And why was Joseph able to pull off this miracle? Because Megan McArdle had not yet been born.
When people like Paul Krugman say that almost $900 billion in stimulus didn't work because it wasn't big enough, you have to wonder if an adequate Keynesian stimulus is even possible. Could any government anywhere borrow 15% of GDP or more to spend on temporary measures with the blessing of their citizens? For that matter, would the markets lend the money without ratcheting up interest rates? Can an extra 15% of GDP be spent without showing sharply diminishing returns--meaning that you'd need even more spending to generate the effects you want?
Today Alex Tabarrok looks at the history and concludes that even if Keynesian economics works in theory, Keynesian politics fails in practice--at least in a Democracy....
Can you just imagine McArdle in Ancient Egypt?
Joseph: And now let Pharaoh look for discerning and wise commissioners over the land to take a fifth of the harvest of Egypt during the seven years of abundance, to store up the grain to be kept in the cities for food. This food should be held in reserve for the country, to be used during the seven years of famine that will come upon Egypt, so that the country may not be ruined by the famine.
Pharaoh: Not bad, Joseph, not bad. Let's---
A tiny cough is heard.
Megan McArdle: *Ahem*
Pharaoh: My advisor spoke?
McArdle: Far be it from me to disparage the advice of my esteemed colleague, but could any government anywhere borrow 15% of GDP or more to spend on temporary measures with the blessing of their citizens?
Joseph: Great Pharaoh, if we do not save the grain many peasants will starve 7 years hence.
McArdle: The peasants won't be happy if they get less grain right now, will they? If you take away some of their grain now they'll stop working altogether! I have a papyrus right here that proves that 78% of peasants would rather have real grain now than hypothetical grain in the future.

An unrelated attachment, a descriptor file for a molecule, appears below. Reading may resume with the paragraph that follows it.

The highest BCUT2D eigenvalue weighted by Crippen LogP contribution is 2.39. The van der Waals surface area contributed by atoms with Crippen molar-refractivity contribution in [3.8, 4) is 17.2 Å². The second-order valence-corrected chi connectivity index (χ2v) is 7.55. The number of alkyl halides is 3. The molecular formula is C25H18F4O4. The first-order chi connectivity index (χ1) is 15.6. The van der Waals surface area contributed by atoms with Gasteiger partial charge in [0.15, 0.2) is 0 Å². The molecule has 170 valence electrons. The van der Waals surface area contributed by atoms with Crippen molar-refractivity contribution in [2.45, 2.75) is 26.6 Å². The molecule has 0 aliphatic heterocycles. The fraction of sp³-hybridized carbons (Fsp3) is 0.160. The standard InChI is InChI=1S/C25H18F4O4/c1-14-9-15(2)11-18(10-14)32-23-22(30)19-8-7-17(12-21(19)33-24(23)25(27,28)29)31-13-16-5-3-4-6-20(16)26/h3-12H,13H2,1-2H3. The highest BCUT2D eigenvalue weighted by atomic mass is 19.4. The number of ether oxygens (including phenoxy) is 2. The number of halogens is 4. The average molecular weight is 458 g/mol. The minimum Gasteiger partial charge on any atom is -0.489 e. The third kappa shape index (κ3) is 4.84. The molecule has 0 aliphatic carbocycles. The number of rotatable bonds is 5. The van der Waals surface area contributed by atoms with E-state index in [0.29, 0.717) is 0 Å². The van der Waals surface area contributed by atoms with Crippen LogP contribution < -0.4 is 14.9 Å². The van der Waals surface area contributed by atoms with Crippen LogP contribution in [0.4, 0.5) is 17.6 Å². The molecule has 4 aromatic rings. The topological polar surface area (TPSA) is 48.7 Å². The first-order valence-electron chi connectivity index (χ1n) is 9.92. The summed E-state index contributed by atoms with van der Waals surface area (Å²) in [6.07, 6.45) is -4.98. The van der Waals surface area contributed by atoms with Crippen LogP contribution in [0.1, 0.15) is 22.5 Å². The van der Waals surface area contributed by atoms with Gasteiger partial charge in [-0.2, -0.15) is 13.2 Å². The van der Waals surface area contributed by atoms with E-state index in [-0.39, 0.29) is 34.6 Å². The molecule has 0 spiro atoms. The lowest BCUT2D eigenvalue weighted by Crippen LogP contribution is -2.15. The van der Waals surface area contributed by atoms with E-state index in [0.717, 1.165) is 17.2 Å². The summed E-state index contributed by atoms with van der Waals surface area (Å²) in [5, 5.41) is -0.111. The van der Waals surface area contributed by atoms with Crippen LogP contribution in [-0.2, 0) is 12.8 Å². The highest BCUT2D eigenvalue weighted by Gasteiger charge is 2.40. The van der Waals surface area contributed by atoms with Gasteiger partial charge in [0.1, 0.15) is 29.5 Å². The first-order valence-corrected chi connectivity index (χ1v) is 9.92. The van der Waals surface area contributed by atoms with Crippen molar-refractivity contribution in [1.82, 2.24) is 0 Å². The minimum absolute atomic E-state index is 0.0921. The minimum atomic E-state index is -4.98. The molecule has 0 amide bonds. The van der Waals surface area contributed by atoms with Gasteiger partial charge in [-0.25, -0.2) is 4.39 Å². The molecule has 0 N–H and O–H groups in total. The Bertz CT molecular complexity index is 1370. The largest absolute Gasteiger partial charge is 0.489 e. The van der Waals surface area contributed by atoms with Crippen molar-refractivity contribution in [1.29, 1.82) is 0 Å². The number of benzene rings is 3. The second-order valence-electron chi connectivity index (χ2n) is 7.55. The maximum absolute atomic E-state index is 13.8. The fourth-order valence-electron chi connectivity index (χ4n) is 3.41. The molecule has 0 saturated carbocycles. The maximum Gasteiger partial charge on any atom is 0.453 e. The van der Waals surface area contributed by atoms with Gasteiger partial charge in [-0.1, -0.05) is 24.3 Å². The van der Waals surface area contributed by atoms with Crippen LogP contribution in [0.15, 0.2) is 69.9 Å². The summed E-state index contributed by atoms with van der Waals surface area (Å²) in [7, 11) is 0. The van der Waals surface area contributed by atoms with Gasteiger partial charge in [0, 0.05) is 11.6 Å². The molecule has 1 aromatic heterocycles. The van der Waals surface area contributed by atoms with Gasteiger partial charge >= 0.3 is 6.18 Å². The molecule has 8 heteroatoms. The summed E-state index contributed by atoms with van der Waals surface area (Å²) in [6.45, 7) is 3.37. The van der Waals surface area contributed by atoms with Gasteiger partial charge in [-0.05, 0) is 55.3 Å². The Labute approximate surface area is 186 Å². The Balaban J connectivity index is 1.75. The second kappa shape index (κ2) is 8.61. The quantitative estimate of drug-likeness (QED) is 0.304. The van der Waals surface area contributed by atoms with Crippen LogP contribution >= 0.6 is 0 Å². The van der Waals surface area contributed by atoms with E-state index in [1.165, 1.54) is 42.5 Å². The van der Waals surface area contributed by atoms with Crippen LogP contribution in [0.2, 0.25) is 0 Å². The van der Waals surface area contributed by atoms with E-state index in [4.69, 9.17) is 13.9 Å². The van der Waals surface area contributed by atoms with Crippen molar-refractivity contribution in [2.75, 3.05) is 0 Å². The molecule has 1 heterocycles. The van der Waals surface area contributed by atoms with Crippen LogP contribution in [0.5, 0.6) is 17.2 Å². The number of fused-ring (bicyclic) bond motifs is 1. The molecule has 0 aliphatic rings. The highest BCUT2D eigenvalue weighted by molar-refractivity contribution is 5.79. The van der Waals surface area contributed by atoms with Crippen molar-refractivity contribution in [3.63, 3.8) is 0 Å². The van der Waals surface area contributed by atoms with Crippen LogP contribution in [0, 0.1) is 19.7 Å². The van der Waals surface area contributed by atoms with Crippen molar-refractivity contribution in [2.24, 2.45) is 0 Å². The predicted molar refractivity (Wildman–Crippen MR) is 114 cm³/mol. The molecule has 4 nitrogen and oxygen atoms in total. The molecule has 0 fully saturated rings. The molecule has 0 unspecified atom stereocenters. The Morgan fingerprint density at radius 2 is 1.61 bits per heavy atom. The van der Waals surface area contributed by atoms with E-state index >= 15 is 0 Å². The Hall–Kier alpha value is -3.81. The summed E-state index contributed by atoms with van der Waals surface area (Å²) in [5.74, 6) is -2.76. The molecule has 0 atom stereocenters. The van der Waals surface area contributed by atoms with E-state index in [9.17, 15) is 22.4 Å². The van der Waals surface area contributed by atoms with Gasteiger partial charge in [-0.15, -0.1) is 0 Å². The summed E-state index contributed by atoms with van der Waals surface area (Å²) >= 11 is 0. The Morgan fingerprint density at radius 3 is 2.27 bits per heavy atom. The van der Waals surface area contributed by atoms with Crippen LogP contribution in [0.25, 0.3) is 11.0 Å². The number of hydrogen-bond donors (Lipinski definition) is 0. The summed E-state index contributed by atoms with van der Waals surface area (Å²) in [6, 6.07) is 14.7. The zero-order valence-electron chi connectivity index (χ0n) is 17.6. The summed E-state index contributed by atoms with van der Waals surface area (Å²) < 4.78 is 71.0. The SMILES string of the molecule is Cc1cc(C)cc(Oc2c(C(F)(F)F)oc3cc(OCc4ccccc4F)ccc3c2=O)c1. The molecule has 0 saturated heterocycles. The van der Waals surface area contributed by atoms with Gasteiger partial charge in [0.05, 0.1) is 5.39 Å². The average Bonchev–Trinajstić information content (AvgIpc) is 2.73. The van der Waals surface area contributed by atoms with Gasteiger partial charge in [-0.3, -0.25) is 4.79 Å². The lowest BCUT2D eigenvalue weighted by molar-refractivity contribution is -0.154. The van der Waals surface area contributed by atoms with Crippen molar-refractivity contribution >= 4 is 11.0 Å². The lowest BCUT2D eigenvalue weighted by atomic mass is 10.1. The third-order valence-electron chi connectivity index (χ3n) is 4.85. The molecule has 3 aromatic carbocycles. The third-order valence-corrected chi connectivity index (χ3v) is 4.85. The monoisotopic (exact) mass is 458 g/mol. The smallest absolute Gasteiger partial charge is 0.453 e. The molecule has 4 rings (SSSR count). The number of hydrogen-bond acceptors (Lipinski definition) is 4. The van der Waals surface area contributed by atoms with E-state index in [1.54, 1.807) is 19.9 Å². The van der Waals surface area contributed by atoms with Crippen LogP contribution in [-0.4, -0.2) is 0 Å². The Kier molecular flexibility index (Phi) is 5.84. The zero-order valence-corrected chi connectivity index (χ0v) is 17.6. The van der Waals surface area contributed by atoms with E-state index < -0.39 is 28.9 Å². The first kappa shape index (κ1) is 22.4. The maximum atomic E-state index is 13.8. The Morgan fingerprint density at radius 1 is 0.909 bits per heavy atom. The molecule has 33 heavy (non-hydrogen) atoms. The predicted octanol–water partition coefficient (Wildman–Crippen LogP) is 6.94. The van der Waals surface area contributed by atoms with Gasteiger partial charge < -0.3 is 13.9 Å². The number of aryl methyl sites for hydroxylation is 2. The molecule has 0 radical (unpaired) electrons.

Joseph: I would like to see that papyrus.
McArdle: It's behind a paywall and you wouldn't understand it anyway, as you have not gone to the University of the North Kingdom and therefore are not a real advisor.
Pharaoh: Advisor McArdle, do you not think that saving grain is a good idea? It will prevent starvation. What part of that plan is in error?
McArdle: Well, while the plan seems to work in theory it will never work in practice because there is no will to save the grain.
Joseph: Pharaoh need only make the decree and the grain will be saved. Nothing keeps us from enacting this plan but the will to do so.
McArdle: Exactly! There is no will to save the grain!
Joseph: But--if the Pharaoh declared the grain to be saved, it will be saved. I understand not this argument from my colleague.
McArdle: Enacting Joseph's solution will prevent us from finding other solutions to this intractable problem.
Joseph: You answered me not.
McArdle: It is theft to take people's grain. They worked hard for that grain and now you're going to take it away from them?
Joseph: The peasants will understand and in time will rejoice at the wisdom and foresight of their Pharaoh when he is able to feed his people in their time of need.
McArdle: Oh, well, if all you care about is being elected Most Popular Pharaoh, then by all means, start a food riot and see how much grain you'll save then.
Pharaoh: My head doth hurt.